A view of the Ferry leaving for Hvar

Towns on Hvar to check out

Stari Grad

The drive from the ferry terminal at Stari Grad to the town itself was less than 10 minutes, and like many other coastal towns on Hvar, the old town is car free and you’ll find a small marina with pretty much everything you’ll need. Stari Grad’s claim to fame is that it is the oldest town in Croatia, and is the historical heart of the island. We had lunch here and wandered the old town’s streets to stretch our legs after the ferry ride, and explored the town’s backstreets. For a few hours and a meal, it makes for a nice stop.

Hvar's Stari Grad marina


For our four day stay on Hvar island, Siu On and my friends opted to stay in a self contained apartment in Jelsa. Here the price of accommodation was lower than in Hvar Town, and it was located midway between the ferry terminal in Stari Grad and the climbing area we were planning on visiting.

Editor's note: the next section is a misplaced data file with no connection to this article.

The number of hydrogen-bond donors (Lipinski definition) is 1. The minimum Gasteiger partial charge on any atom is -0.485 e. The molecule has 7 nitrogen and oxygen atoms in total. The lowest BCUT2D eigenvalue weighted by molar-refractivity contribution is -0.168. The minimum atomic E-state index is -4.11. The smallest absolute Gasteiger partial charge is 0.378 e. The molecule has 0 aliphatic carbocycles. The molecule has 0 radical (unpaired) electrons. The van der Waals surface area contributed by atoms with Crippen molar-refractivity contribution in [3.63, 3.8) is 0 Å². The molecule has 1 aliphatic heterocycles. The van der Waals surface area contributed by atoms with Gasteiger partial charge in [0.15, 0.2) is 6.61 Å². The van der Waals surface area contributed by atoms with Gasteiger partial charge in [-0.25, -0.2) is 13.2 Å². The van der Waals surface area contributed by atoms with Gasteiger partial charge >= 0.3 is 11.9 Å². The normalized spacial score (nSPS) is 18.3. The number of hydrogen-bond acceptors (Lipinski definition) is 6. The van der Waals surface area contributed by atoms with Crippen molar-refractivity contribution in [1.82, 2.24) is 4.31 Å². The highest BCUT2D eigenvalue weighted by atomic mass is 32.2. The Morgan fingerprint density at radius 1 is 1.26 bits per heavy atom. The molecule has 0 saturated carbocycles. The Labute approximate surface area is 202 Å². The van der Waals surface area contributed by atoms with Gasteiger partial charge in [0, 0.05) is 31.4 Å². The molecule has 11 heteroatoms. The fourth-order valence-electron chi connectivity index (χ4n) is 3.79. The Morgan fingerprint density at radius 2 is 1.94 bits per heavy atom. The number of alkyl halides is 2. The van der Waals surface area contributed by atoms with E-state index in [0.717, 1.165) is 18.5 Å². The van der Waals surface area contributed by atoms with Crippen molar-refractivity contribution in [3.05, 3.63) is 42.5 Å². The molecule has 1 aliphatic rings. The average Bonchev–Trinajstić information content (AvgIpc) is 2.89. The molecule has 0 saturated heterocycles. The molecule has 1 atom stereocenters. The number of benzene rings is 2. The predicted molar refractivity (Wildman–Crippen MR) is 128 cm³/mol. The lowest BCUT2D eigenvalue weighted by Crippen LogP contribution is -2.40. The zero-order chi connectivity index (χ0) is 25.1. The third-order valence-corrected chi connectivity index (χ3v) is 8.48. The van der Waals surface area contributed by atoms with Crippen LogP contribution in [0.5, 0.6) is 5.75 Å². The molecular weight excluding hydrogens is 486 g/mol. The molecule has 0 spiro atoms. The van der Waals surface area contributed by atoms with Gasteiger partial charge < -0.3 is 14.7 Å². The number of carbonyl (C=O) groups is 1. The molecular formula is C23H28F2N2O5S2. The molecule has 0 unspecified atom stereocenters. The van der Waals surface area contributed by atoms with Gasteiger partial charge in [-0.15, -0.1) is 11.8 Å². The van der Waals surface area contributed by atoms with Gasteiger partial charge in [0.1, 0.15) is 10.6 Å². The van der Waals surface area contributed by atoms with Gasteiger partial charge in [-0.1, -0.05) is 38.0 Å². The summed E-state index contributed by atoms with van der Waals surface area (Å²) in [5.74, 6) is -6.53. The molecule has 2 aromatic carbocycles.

Jelsa’s old town is much larger than Stari Grad’s though is smaller than Hvar Town, however it has the same laid-back coastal charm and abundance in food and drink options. We especially enjoyed the takeaway pizzas we got from Pizza Kogo, the waiter even put some additional toppings on my pizza since he felt sorry for my dairy free pizza consisting of only ham, tomato sauce and olives.

A good thing to note is that if you’d rather cook your own meals there is a larger Konzum supermarket on the outside of the car free zone, which has more food than the supermarket in the old town.

Looking at Jelsa's Old Town in Hvar


As we drove to the climbing area we passed a sign for Humac and decided to investigate on our way back. As we wandered around a deserted collection of old stone buildings, I realised that Humac was less of a town and more the well preserved remains of an old way of life on Hvar’s rocky interior.